In case readers didn’t have a chance to click through the link in my post, yesterday, related to voter fraud, I’d like to highlight another key point from the Public Interest Legal Foundation (PILF) report that was the foundation for J. Christian Adams’s essay.
It’s important to break the data down so you understand what we’re talking about, here. PILF found that, in Virginia, more than 5,500 people who had been registered to vote were removed for citizenship reasons. Of those 5,500, 1,852 had actually voted, casting an average of four ballots each. Many of them, according to Adams, had been registered to vote even though they checked the box saying they were non-citizens.
I emphasize this point because the House chamber of the Rhode Island General Assembly has approved legislation that would greatly expand automatic registration of people to vote:
Legislation to automatically put anyone who applies for a Rhode Island driver’s license on the state’s voter rolls, unless they opt out, cleared the state House of Representatives on Wednesday, despite GOP efforts to block the same practice at other state agencies with troubled computer histories. …
But along the way, House Minority Leader Patricia Morgan, R-West Warwick, sought to strip the bill of language allowing any state agencies — other than the Division of Motor Vehicles — to automatically place applicants for unemployment, public assistance and other state benefits on the voter rolls. Her move failed on a 62-to-10 party-line vote.
Welcome to the world of “one-stop shopping.” When the Rhode Island insiders are done, anybody who checks in with the state government for any reason will be automatically signed up for any welfare benefits for which they might be eligible and registered to vote. “Here’s your free stuff and a voter registration card so you can be sure to keep electing the people giving it to you.”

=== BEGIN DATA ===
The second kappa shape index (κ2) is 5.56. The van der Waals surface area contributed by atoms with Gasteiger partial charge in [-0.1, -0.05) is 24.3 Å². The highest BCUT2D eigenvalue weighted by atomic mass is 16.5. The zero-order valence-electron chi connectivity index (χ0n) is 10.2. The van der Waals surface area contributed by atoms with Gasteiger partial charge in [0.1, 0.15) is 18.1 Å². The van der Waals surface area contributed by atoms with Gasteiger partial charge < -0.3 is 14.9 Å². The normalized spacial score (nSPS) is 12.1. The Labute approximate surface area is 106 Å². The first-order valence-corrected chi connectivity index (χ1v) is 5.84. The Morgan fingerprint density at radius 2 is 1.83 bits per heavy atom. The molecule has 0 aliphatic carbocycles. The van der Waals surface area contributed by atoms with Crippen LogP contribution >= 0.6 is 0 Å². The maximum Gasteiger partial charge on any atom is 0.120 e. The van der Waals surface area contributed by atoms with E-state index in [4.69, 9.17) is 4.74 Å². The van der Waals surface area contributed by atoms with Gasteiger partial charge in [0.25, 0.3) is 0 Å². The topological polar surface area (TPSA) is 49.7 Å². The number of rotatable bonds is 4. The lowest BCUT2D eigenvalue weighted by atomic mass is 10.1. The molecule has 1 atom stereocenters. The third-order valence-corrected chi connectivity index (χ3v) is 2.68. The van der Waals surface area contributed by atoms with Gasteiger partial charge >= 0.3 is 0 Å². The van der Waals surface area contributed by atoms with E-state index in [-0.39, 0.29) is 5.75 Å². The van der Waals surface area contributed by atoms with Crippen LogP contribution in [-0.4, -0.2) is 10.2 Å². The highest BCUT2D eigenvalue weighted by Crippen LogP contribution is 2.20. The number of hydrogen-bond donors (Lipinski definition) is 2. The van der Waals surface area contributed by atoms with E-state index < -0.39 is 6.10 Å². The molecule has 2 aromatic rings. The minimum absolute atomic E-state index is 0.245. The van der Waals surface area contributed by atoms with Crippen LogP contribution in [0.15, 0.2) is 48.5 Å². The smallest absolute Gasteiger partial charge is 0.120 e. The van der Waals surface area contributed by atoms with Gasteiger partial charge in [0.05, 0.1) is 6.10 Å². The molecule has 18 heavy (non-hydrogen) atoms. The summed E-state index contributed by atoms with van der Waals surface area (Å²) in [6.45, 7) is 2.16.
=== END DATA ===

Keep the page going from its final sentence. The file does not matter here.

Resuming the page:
And in all this, we’re supposed to believe that a state government that can’t launch a computer system or accurately determine who should get Medicaid or SNAP benefits, while resisting efforts to use basic means of control, like eVerify for immigration, will keep the voter rolls clean?
Note the substantive difference between this plan and what Rhode Island’s Democrat Governor Gina Raimondo is proposing:
Gov. Charlie Baker and Mayor Martin J. Walsh have announced a tuition-free college program.
The Republican governor and the Democratic mayor on Monday launched the new college affordability program for Boston high school graduates, enabling low-income students to complete four-year degrees without paying tuition or mandatory fees.
Students first go to public community college, and then if they finish that degree in a timely manner, they can continue on to finish a four-year degree at a public four-year institution. At least this program is more or less honest about being a public welfare program, and no doubt some students who otherwise wouldn’t have the opportunities will take advantage of the program to good effect.
That said, Governor Baker’s lamentation that the price of college sometimes “serves as a barrier” is poorly considered. A price should server as a barrier, to ensure that potential students have consciously decided whether it’s worth the effort of surmounting it.